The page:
VIRTUAL PEERING SERIES - CENTRAL ASIA
Virtual Peering Series – Central Asia: #3
14 September 2021, 09:00 – 10:30 UTC
VIRTUAL PEERING SERIES/ CENTRAL ASIA #3
About Virtual Peering Series – Central Asia
Central Asia has some of the highest connectivity costs in the world, yet few IXPs exist to enable traffic to be exchanged locally between ISPs and which can attract major content providers to serve their customers. The Internet Society, RIPE NCC, and Euro-IX are organizing a series of online events throughout 2021 to raise awareness of the benefits of peering and encourage the development of Internet Exchange Points (IXPs) in the region.
This series will introduce the benefits of IXPs; bring together network operators, content providers, and DNS operators who are interested in improving the Internet in their countries and localities; and develop plans for establishing and/or operating an IXP. It will also discuss IXP best practices, including technical solutions as well as hosting, financing, and staff resourcing, with the aim of developing suitable approaches for local circumstances.
The dates and times of these events are:
- 11 May 2021 @ 09.00-10.30 UTC
- 13 July 2021 @ 09.00-10.30 UTC
- 14 September 2021 @ 09.00-10.30 UTC
- 11 November 2021 @ 09.00-10.30 UTC
(Please note, this is 14.00-15.30 in Western Kazakhstan, Turkmenistan, and Uzbekistan, and 15.00-16.30 in Eastern Kazakhstan, Kyrgyzstan, and Tajikistan)
The language of these events will be Russian, with simultaneous translation provided in English. The Internet Society, RIPE NCC, and Euro-IX would like to thank Flexoptix for their generous support of these events.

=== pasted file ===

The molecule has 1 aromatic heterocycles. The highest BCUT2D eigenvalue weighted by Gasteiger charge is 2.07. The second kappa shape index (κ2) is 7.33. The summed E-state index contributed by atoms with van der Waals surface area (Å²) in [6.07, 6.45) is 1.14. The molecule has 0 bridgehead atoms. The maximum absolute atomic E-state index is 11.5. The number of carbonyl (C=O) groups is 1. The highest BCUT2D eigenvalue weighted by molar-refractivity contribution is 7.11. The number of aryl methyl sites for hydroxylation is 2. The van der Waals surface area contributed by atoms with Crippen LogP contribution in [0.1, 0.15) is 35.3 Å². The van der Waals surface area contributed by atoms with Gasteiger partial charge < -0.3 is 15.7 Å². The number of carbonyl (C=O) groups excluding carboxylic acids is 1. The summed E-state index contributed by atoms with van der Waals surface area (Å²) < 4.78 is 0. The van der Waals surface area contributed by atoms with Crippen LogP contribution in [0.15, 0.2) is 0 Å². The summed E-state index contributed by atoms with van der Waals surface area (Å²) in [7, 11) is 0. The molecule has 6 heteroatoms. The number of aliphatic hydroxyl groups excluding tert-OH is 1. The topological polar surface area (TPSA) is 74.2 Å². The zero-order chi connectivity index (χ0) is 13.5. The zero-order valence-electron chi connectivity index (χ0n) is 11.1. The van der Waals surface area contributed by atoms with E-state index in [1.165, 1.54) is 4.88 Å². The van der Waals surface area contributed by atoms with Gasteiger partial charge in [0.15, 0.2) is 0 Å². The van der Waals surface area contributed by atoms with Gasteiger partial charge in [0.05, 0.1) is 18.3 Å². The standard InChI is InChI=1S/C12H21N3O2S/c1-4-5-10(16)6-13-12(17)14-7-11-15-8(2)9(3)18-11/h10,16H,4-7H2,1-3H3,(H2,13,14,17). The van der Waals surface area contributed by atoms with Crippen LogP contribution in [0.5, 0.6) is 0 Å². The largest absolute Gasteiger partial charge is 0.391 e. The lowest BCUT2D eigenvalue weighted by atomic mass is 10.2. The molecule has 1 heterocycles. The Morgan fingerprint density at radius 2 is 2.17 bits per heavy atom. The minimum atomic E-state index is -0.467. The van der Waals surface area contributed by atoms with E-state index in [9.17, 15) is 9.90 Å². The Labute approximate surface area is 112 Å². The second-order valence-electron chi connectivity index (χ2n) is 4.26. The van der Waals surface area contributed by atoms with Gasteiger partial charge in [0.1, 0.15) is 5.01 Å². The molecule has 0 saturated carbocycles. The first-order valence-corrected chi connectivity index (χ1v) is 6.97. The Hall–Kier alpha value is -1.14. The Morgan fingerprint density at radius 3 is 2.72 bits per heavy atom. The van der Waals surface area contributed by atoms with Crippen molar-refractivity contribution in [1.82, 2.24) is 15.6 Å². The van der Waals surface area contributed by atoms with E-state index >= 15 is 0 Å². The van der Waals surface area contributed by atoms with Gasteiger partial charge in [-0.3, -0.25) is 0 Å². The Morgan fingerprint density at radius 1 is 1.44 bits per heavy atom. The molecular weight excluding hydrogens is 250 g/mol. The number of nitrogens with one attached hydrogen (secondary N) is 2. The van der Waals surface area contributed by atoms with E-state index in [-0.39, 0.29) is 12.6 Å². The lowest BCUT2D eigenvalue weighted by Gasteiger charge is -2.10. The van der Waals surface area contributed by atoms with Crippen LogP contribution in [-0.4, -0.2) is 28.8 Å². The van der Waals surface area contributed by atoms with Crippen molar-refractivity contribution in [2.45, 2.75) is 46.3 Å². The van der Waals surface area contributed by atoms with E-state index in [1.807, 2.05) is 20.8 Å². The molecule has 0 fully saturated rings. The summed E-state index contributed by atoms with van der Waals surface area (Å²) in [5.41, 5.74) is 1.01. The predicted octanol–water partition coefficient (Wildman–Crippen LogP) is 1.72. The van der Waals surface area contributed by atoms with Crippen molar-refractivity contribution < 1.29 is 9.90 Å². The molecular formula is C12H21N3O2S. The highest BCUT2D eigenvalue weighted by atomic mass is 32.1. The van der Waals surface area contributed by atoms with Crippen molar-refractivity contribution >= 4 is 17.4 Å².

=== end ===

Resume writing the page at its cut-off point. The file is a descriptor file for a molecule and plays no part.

Because Central Asian countries are landlocked, they are almost completely reliant on transit through other countries for their wider Internet connectivity. This, combined with limited fiber routes through the region and political difficulties in some neighbouring countries, means that Internet access costs remain amongst the highest in the world – both in actual and relative terms. Furthermore, a lack of interconnectivity between local ISPs means that local traffic often has to be exchanged over expensive long-haul connections, which also introduces unnecessary delays in data transmission.
Although the number of Internet users in Kazakhstan is quite high (at over 75%) and continues to grow in Kyrgyzstan and more recently Uzbekistan, Internet performance (i.e., bandwidth and latency) is still lagging behind other parts of the world, especially outside of the major cities. In particular, this restricts the practicability of applications such streaming media and videoconferencing, and discourages content providers from establishing themselves locally due to the poor returns on investment. This in turn limits economic development, online education, and social interaction, which have become especially important during the recent COVID-19 pandemic.
What is an IXP and why are they important?